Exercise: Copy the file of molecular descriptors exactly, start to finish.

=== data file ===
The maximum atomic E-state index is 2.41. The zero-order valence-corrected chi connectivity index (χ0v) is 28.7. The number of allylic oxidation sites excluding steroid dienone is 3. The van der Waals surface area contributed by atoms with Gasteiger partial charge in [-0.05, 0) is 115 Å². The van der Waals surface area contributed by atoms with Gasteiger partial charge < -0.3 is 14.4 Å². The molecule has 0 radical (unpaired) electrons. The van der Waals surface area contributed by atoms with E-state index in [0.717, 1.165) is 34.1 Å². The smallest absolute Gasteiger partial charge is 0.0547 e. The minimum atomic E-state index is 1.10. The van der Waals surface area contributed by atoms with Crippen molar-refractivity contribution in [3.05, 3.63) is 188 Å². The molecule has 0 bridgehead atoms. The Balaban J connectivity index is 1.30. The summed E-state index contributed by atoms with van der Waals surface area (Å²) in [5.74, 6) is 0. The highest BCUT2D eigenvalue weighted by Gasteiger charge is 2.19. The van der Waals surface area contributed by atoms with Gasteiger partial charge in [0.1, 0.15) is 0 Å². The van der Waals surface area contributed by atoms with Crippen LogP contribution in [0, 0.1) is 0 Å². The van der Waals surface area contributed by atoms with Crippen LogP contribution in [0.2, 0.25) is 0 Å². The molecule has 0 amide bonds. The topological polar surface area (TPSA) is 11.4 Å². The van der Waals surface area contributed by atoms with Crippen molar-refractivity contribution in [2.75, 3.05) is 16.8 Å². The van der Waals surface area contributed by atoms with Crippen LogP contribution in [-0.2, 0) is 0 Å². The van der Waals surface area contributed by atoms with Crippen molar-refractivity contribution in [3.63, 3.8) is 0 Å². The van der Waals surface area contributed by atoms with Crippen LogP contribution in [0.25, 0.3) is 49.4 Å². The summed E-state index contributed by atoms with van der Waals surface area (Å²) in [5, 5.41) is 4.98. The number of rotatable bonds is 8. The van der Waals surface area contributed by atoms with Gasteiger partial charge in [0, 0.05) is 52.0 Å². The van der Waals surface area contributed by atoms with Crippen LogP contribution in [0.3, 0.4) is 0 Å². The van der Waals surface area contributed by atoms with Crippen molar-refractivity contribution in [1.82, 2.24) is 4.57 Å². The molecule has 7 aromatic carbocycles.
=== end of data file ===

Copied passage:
The maximum atomic E-state index is 2.41. The zero-order valence-corrected chi connectivity index (χ0v) is 28.7. The number of allylic oxidation sites excluding steroid dienone is 3. The van der Waals surface area contributed by atoms with Gasteiger partial charge in [-0.05, 0) is 115 Å². The van der Waals surface area contributed by atoms with Gasteiger partial charge < -0.3 is 14.4 Å². The molecule has 0 radical (unpaired) electrons. The van der Waals surface area contributed by atoms with E-state index in [0.717, 1.165) is 34.1 Å². The smallest absolute Gasteiger partial charge is 0.0547 e. The minimum atomic E-state index is 1.10. The van der Waals surface area contributed by atoms with Crippen molar-refractivity contribution in [3.05, 3.63) is 188 Å². The molecule has 0 bridgehead atoms. The Balaban J connectivity index is 1.30. The summed E-state index contributed by atoms with van der Waals surface area (Å²) in [5.74, 6) is 0. The highest BCUT2D eigenvalue weighted by Gasteiger charge is 2.19. The van der Waals surface area contributed by atoms with Gasteiger partial charge in [0.1, 0.15) is 0 Å². The van der Waals surface area contributed by atoms with Crippen LogP contribution in [0, 0.1) is 0 Å². The van der Waals surface area contributed by atoms with Crippen LogP contribution in [0.2, 0.25) is 0 Å². The molecule has 0 amide bonds. The topological polar surface area (TPSA) is 11.4 Å². The van der Waals surface area contributed by atoms with Crippen molar-refractivity contribution in [2.75, 3.05) is 16.8 Å². The van der Waals surface area contributed by atoms with Crippen LogP contribution in [-0.2, 0) is 0 Å². The van der Waals surface area contributed by atoms with Crippen molar-refractivity contribution in [3.63, 3.8) is 0 Å². The van der Waals surface area contributed by atoms with Crippen LogP contribution in [0.25, 0.3) is 49.4 Å². The summed E-state index contributed by atoms with van der Waals surface area (Å²) in [5, 5.41) is 4.98. The number of rotatable bonds is 8. The van der Waals surface area contributed by atoms with Gasteiger partial charge in [0, 0.05) is 52.0 Å². The van der Waals surface area contributed by atoms with Crippen LogP contribution in [0.3, 0.4) is 0 Å². The van der Waals surface area contributed by atoms with Crippen molar-refractivity contribution in [1.82, 2.24) is 4.57 Å². The molecule has 7 aromatic carbocycles.